Florida News Connection
Originally Posted on: December 29, 2021
By: Trimmel Gomes
Rock said the department is taking away important intangibles, such as being able to hold and smell the paper a loved one has written on, "or touch the colors of the crayons that your child wrote a card to you. What we have found from talking to people that are both incarcerated or formerly incarcerated is that this stuff provided an invaluable connection back home."
Rock is urging the Department of Corrections to consider punishing only those who violate mail rules.
The new rule, finalized Nov. 29, is being phased in beginning with four state-run facilities -- the Calhoun, Lawtey, Polk and Martin Correctional Institutes - starting Jan. 18.
Florida is following in the footsteps of several states that have banned or drastically restricted mail. Texas banned greeting cards and artwork in 2020. Michigan and Indiana have taken similar steps. Rock said she believes this approach is wrong.
"The overall goal of incarceration should be that someone comes out and is well connected to their family, and able to get readjusted and reacclimated," she said, "and we feel like this just further isolates them from how the real world functions."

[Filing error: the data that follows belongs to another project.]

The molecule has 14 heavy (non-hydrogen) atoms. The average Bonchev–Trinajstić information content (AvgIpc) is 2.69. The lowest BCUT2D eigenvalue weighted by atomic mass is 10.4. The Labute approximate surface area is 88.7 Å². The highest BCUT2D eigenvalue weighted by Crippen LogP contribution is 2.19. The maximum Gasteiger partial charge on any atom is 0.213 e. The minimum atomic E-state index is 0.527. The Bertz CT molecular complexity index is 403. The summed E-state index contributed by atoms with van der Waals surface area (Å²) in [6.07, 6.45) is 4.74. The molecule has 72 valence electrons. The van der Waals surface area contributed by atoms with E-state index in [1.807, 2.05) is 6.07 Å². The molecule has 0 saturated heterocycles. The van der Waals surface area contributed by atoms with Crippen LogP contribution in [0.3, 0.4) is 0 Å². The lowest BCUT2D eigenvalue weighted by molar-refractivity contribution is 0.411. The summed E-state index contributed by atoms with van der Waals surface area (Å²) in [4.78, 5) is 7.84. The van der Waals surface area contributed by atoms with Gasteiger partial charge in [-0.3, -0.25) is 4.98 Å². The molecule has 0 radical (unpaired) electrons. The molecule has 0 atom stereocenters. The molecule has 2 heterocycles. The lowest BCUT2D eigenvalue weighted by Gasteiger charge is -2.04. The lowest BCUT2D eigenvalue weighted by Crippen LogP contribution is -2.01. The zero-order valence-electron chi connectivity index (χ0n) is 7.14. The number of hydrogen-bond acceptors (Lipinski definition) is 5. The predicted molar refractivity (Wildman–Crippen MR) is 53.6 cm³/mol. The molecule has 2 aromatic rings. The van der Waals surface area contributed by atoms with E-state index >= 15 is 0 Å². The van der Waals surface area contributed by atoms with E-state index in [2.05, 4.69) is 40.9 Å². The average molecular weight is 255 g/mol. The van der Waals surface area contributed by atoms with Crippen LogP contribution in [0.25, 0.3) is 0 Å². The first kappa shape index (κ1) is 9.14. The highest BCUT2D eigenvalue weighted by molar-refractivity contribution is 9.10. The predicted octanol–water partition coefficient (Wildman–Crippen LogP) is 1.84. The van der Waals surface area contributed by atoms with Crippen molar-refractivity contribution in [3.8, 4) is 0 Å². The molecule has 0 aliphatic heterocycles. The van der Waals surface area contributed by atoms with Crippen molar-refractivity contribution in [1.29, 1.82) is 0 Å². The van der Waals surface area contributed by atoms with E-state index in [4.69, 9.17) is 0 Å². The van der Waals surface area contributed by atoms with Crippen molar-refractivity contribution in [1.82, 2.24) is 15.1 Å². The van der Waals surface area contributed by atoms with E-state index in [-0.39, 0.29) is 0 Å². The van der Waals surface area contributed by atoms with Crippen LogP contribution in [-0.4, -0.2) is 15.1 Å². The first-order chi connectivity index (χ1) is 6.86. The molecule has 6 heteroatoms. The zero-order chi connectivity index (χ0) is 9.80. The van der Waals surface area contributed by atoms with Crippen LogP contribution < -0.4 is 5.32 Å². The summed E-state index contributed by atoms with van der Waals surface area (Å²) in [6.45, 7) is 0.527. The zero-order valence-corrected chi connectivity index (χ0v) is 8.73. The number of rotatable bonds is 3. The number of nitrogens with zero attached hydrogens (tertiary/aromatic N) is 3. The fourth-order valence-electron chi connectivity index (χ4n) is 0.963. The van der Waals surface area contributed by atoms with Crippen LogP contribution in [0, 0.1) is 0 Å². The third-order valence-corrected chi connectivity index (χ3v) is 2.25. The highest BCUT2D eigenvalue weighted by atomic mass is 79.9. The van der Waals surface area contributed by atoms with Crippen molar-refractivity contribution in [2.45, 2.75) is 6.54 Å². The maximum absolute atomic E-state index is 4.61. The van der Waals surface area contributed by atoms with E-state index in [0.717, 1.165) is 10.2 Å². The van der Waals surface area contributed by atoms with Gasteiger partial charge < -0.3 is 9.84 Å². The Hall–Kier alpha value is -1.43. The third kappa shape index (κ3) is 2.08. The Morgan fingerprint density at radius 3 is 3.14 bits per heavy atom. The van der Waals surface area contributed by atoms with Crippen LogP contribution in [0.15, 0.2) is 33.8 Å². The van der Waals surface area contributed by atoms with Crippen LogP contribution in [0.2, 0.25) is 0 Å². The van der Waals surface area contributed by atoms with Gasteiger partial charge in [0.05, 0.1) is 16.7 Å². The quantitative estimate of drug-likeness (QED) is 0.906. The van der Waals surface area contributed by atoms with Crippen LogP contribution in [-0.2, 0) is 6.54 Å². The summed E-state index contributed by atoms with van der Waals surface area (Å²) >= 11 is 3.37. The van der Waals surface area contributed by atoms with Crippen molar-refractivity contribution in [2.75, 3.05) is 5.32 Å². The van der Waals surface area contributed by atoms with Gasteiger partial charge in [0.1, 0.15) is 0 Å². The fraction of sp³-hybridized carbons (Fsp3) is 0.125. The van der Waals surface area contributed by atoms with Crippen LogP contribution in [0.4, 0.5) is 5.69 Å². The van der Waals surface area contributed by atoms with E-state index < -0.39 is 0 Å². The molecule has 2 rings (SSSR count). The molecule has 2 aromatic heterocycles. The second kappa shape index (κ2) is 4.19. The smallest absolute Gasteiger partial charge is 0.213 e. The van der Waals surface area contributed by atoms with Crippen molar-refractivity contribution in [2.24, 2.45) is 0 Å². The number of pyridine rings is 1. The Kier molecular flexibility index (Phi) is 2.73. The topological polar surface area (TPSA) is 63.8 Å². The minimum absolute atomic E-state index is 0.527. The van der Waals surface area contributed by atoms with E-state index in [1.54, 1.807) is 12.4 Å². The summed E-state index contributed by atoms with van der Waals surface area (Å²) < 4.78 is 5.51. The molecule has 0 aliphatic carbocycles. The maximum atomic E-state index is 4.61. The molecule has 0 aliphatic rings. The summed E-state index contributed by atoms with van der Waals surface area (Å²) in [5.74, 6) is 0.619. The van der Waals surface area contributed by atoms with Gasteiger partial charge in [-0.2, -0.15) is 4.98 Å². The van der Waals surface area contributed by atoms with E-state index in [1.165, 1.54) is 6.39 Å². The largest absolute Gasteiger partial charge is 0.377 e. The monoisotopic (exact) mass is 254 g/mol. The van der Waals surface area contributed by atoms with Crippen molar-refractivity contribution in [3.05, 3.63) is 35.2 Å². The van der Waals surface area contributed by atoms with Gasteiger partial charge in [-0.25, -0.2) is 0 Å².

According to the Prison Policy Initiative, 50 years of research has found that visitation, mail, phone and other forms of contact between incarcerated people and their families has positive effects on both. Also, an investigation by the Marshall Project after Texas limited its prison mail found drugs and other contraband still were entering facilities - smuggled in by corrections officers.
Content for this Post is provided by Florida News Connection, a Bureau of Public News Service. Public News Service is a member of the The Trust Project.